A study written by Rob Arnott, Mark Clements, Vitali Kalesnik and Juhani Linnainmaa has the short, concise title "Factor Momentum" . Instead of individual stocks - as is usual with the classic momentum effect - the researchers examine a total of 51 return factors known from the scientific literature. These include beta, value and size, but also the classic momentum factor itself.
The study is particularly interesting because it shows a performance persistence on the meta-level of the return factors. In concrete terms, this means that the most recent best and worst factors tend to continue this development in the short term. Or to put it simply:
once a factor such as the well-known momentum effect gets going, for example, it tends to persist in the short term.
If, on the other hand, the effect such as Value has had a weak momentum in recent years, the underperformance will tend to continue for the time being.
In absolute terms, the researchers examined the US market in the period from 1963 to 2016, demonstrating stable excess returns for factor momentum based on a cross sectional approach, corresponding to an annualized average return of 10.5 percent. In contrast to effects that used to work and then disappear, returns have not visibly declined in recent years. Also interesting: In contrast to the momentum effect, which is afflicted by occasional crashes, the overriding factor momentum in these phases sometimes even shows particularly positive phases (for example, in 2009, see chart).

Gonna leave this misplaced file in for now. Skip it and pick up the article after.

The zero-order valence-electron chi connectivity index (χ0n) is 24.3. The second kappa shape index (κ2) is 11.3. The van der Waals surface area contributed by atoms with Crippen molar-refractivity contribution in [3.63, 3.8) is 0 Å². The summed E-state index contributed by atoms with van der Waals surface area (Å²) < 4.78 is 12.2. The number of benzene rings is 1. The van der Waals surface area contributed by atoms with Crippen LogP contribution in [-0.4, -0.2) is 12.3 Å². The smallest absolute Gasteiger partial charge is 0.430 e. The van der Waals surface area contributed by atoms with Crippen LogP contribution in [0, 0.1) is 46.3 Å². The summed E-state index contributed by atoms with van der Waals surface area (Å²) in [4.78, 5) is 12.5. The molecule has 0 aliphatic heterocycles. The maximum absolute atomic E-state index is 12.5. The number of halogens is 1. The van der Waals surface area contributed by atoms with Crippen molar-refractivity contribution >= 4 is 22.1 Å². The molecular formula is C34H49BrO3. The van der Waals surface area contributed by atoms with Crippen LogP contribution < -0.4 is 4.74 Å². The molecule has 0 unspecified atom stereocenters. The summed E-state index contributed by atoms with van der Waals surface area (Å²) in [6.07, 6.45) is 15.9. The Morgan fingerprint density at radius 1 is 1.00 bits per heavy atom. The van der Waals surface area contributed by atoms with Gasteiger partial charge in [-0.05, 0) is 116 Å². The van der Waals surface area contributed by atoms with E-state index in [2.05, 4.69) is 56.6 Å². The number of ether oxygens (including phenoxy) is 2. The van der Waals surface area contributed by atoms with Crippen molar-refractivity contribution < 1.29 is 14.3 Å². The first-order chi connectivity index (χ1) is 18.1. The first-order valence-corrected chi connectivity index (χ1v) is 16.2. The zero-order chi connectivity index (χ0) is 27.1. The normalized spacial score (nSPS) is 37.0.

The following figure shows the cumulative log returns of the factor, industry and classic momentum strategy as well as the market (minus T-Bills as risk-free interest). The factor momentum strategy is based on a universe of 51 factors and selects the top/flop 8 for the long and short portfolio (ranking and holding period 1 month each). The industry momentum strategy is based on 20 portfolios weighted by market capitalization of the individual industries. The classic momentum strategy corresponds to the Carhart momentum factor. For better comparability, all strategies are adjusted for the returns of the 5-factor model and scaled to the volatility of the industry momentum strategy.
A simple and profitable trading strategy
According to the study, factor momentum is strongest when the ranking and holding period is only one month each.
This results in the possible long strategy of systematically betting only on those factors that were strongest last month. This is in contrast to the often propagated "buy-and-hold" approach of permanently betting on a single factor that historically has delivered the highest premium - but also takes all the drawdowns with it.
Of the 51 factors examined, the study found that those relating to financial distress, illiquidity and volatility provided the largest contribution to returns. It is not absolutely necessary to include the entire universe of all 51 factors. According to the authors' simulations, a set of ten random factors is sufficient for approximately the same results. Even with only the five Fama/French factors - Beta, Size, Value, Investment and Profitability - an average annual return of eight percent could be achieved in the period under consideration, if the strongest (weakest) factor of the last month was bought (shorted).